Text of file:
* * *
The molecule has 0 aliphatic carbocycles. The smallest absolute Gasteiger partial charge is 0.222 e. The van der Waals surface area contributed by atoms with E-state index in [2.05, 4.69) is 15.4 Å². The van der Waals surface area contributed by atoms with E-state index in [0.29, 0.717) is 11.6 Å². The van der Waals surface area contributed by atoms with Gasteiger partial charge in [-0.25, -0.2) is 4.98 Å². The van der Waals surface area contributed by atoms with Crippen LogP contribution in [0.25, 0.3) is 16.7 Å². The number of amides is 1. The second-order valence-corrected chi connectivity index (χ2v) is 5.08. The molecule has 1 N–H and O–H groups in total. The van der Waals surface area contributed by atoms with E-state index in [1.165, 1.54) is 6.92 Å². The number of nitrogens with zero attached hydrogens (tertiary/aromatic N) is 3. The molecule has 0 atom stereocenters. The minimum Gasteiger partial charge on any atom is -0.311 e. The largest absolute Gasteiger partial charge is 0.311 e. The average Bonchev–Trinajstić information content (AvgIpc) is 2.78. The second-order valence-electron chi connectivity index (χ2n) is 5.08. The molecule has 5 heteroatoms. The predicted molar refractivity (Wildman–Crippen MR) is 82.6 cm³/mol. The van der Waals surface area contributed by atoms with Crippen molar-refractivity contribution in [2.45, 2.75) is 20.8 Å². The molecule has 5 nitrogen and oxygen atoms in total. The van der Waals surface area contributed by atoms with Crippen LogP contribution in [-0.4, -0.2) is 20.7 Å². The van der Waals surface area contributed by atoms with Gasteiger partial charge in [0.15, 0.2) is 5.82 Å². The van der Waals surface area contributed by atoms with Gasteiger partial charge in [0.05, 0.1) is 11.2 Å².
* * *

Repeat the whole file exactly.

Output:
The molecule has 0 aliphatic carbocycles. The smallest absolute Gasteiger partial charge is 0.222 e. The van der Waals surface area contributed by atoms with E-state index in [2.05, 4.69) is 15.4 Å². The van der Waals surface area contributed by atoms with E-state index in [0.29, 0.717) is 11.6 Å². The van der Waals surface area contributed by atoms with Gasteiger partial charge in [-0.25, -0.2) is 4.98 Å². The van der Waals surface area contributed by atoms with Crippen LogP contribution in [0.25, 0.3) is 16.7 Å². The number of amides is 1. The second-order valence-corrected chi connectivity index (χ2v) is 5.08. The molecule has 1 N–H and O–H groups in total. The van der Waals surface area contributed by atoms with E-state index in [1.165, 1.54) is 6.92 Å². The number of nitrogens with zero attached hydrogens (tertiary/aromatic N) is 3. The molecule has 0 atom stereocenters. The minimum Gasteiger partial charge on any atom is -0.311 e. The largest absolute Gasteiger partial charge is 0.311 e. The average Bonchev–Trinajstić information content (AvgIpc) is 2.78. The second-order valence-electron chi connectivity index (χ2n) is 5.08. The molecule has 5 heteroatoms. The predicted molar refractivity (Wildman–Crippen MR) is 82.6 cm³/mol. The van der Waals surface area contributed by atoms with Crippen molar-refractivity contribution in [2.45, 2.75) is 20.8 Å². The molecule has 5 nitrogen and oxygen atoms in total. The van der Waals surface area contributed by atoms with Crippen LogP contribution in [-0.4, -0.2) is 20.7 Å². The van der Waals surface area contributed by atoms with Gasteiger partial charge in [0.15, 0.2) is 5.82 Å². The van der Waals surface area contributed by atoms with Gasteiger partial charge in [0.05, 0.1) is 11.2 Å².